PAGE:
Richard Tognetti, lead violinist and Artistic Director of the Australian Chamber Orchestra (ACO) received an AO (Officer of the Order of Australia) award in this year’s Australia Day Honours list, for his services to music over the last 20 years.
Richard Tognetti has created a vibrant and ambitious ensemble that celebrates tradition and thrives on adventure. Now at the height of his powers, the violinist and avid surfer regards his Australia Day honour as not only a recognition of the ACO’s standing but its continuing influence in musical circles and cumulative cultural legacy.
Talking of the ACO, we’re looking forward to going along to one of the shows in the Tognetti’s Mozart tour in February, which also marks Tognetti’s 21st anniversary with the orchestra.
Last Sunday the Australian Concert Orchestra (ACO) kindly invited me to a performances from their Great Romantics programme – which is currently touring Australia – at the Sydney Opera House.
The show featured three string sextet pieces, the world premiere of “Black is the Night”, a tribute written by composer Ian Munro to celebrate Richard Tognetti, the ACO’s artistic director, 20th anniversary with the orchestra, “Transfigured Night” by Arnold Schoenberg, and “String Sextet No.2 in G” by Johannes Brahms.
The ACO sextet was made up of six musicians, two each playing violin, viola, and cello. Having not previously seen a sextet play I was amazed by the great ranges of tones and sounds that were produced. At times it seemed as if there was a horn and percussion section also playing in accompaniment.
And if you think classical music is “old fashion”, slow, or boring, you need to see the ACO in action. According to the program for instance, “Transfigured Night” was 32 minutes in duration, yet it felt more like ten so engrossing was the performance.
While I’ve listened to a few recorded classical, or chamber music pieces in the past, this was probably only the second or third time I’ve gone along to a live recital. It was also intriguing to observe some of the conventions associated with such a performance.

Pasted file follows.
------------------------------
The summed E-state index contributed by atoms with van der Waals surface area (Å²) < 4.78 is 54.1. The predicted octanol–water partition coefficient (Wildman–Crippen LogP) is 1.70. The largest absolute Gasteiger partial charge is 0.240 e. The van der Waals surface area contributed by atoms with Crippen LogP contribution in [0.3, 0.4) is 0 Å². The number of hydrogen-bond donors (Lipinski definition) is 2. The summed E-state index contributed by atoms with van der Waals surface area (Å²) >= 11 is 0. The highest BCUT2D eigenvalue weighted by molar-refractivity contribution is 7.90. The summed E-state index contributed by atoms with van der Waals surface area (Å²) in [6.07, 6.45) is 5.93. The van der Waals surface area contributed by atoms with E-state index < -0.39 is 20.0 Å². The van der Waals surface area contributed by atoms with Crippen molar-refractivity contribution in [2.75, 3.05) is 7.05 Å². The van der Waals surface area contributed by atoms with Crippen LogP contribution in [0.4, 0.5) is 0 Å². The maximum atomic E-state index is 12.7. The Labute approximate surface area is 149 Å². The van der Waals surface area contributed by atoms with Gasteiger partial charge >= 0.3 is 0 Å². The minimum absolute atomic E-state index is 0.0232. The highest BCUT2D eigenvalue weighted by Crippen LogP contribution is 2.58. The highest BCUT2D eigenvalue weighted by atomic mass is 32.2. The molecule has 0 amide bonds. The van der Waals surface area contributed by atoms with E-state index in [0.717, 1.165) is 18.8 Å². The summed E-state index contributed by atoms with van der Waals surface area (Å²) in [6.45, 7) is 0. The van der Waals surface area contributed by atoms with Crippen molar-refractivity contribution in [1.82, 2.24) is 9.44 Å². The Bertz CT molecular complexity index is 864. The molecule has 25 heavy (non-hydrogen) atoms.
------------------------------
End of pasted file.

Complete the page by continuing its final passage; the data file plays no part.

For instance you need to be certain a movement has concluded before clapping. A pause, or silence, in play doesn’t necessarily indicate this. I followed the crowd in this regard, though the best cue that a piece has concluded is when the musicians completely lower their instruments.
And even after the musicians had left the stage at the end of the recital the audience continued applauding, prompting the sextet to return to the stage to take an additional two bows. An encore, I imagine, in another musical context.
I’m looking forward to going along to see the Australian Concert Orchestra (ACO) this weekend at Sydney Opera House… I like to mix my musical genres around a little bit… we’ll no doubt be relaxing (as it were) to some dance and electronica on Saturday, and then changing the tone a little on Sunday.
Anyway the ACOs Great Romantics programme, as directed by violinist Richard Tognetti, features recitals of Arnold Schoenberg’s “Transfigured Night” and also Johannes Brahms’ String Sextet in G.
Photographing performances is a no-no (I’ll have to restrain my clickoholic urges for the duration) but look out for some shots of the Opera House over on my Flickr page from early next week.